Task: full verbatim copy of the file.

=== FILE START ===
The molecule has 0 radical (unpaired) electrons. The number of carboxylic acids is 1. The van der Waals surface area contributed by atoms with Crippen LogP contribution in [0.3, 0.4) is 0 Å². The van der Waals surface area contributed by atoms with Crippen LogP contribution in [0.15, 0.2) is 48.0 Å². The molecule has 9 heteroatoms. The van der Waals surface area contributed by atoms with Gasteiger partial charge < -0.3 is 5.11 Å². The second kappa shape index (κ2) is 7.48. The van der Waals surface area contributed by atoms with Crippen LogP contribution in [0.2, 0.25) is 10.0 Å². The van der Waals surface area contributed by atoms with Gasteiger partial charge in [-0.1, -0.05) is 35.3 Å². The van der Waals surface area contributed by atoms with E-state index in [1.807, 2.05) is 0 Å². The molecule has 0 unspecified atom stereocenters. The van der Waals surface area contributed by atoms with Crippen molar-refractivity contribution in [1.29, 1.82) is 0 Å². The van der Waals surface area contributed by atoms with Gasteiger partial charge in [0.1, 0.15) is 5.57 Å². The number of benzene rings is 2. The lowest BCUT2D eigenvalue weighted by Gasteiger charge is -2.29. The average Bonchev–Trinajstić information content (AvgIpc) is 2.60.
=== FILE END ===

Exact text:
The molecule has 0 radical (unpaired) electrons. The number of carboxylic acids is 1. The van der Waals surface area contributed by atoms with Crippen LogP contribution in [0.3, 0.4) is 0 Å². The van der Waals surface area contributed by atoms with Crippen LogP contribution in [0.15, 0.2) is 48.0 Å². The molecule has 9 heteroatoms. The van der Waals surface area contributed by atoms with Gasteiger partial charge < -0.3 is 5.11 Å². The second kappa shape index (κ2) is 7.48. The van der Waals surface area contributed by atoms with Crippen LogP contribution in [0.2, 0.25) is 10.0 Å². The van der Waals surface area contributed by atoms with Gasteiger partial charge in [-0.1, -0.05) is 35.3 Å². The van der Waals surface area contributed by atoms with E-state index in [1.807, 2.05) is 0 Å². The molecule has 0 unspecified atom stereocenters. The van der Waals surface area contributed by atoms with Crippen molar-refractivity contribution in [1.29, 1.82) is 0 Å². The van der Waals surface area contributed by atoms with Gasteiger partial charge in [0.1, 0.15) is 5.57 Å². The number of benzene rings is 2. The lowest BCUT2D eigenvalue weighted by Gasteiger charge is -2.29. The average Bonchev–Trinajstić information content (AvgIpc) is 2.60.